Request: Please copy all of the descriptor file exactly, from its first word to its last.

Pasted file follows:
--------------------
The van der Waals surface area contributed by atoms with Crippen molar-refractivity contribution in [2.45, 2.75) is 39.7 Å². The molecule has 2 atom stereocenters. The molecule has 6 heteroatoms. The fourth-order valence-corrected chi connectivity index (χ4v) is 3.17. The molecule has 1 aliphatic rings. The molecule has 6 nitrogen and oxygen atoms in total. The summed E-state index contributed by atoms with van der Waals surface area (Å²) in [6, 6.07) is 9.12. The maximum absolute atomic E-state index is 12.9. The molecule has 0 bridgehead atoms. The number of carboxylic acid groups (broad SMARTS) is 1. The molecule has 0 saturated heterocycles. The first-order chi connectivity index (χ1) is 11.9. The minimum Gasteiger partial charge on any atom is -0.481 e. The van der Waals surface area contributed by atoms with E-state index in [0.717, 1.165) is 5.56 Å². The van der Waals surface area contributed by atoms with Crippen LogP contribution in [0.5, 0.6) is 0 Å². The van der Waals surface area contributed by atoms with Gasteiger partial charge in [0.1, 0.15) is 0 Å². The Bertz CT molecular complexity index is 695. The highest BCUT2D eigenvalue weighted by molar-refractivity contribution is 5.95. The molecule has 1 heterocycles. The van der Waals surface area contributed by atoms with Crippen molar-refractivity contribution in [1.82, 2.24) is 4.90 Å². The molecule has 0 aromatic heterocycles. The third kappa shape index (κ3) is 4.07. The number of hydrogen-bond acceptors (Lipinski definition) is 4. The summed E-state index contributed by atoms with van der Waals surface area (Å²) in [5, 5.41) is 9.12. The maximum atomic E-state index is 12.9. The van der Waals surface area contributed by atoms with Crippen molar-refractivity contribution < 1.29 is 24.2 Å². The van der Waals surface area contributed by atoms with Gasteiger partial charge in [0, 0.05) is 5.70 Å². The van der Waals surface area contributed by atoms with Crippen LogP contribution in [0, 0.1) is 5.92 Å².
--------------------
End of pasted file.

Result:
The van der Waals surface area contributed by atoms with Crippen molar-refractivity contribution in [2.45, 2.75) is 39.7 Å². The molecule has 2 atom stereocenters. The molecule has 6 heteroatoms. The fourth-order valence-corrected chi connectivity index (χ4v) is 3.17. The molecule has 1 aliphatic rings. The molecule has 6 nitrogen and oxygen atoms in total. The summed E-state index contributed by atoms with van der Waals surface area (Å²) in [6, 6.07) is 9.12. The maximum absolute atomic E-state index is 12.9. The molecule has 0 bridgehead atoms. The number of carboxylic acid groups (broad SMARTS) is 1. The molecule has 0 saturated heterocycles. The first-order chi connectivity index (χ1) is 11.9. The minimum Gasteiger partial charge on any atom is -0.481 e. The van der Waals surface area contributed by atoms with E-state index in [0.717, 1.165) is 5.56 Å². The van der Waals surface area contributed by atoms with Crippen LogP contribution in [0.5, 0.6) is 0 Å². The van der Waals surface area contributed by atoms with Gasteiger partial charge in [0.1, 0.15) is 0 Å². The Bertz CT molecular complexity index is 695. The highest BCUT2D eigenvalue weighted by molar-refractivity contribution is 5.95. The molecule has 1 heterocycles. The van der Waals surface area contributed by atoms with Crippen molar-refractivity contribution in [1.82, 2.24) is 4.90 Å². The molecule has 0 aromatic heterocycles. The third kappa shape index (κ3) is 4.07. The number of hydrogen-bond acceptors (Lipinski definition) is 4. The summed E-state index contributed by atoms with van der Waals surface area (Å²) in [5, 5.41) is 9.12. The maximum atomic E-state index is 12.9. The van der Waals surface area contributed by atoms with Crippen molar-refractivity contribution < 1.29 is 24.2 Å². The van der Waals surface area contributed by atoms with Gasteiger partial charge in [0, 0.05) is 5.70 Å². The van der Waals surface area contributed by atoms with Crippen LogP contribution in [0, 0.1) is 5.92 Å².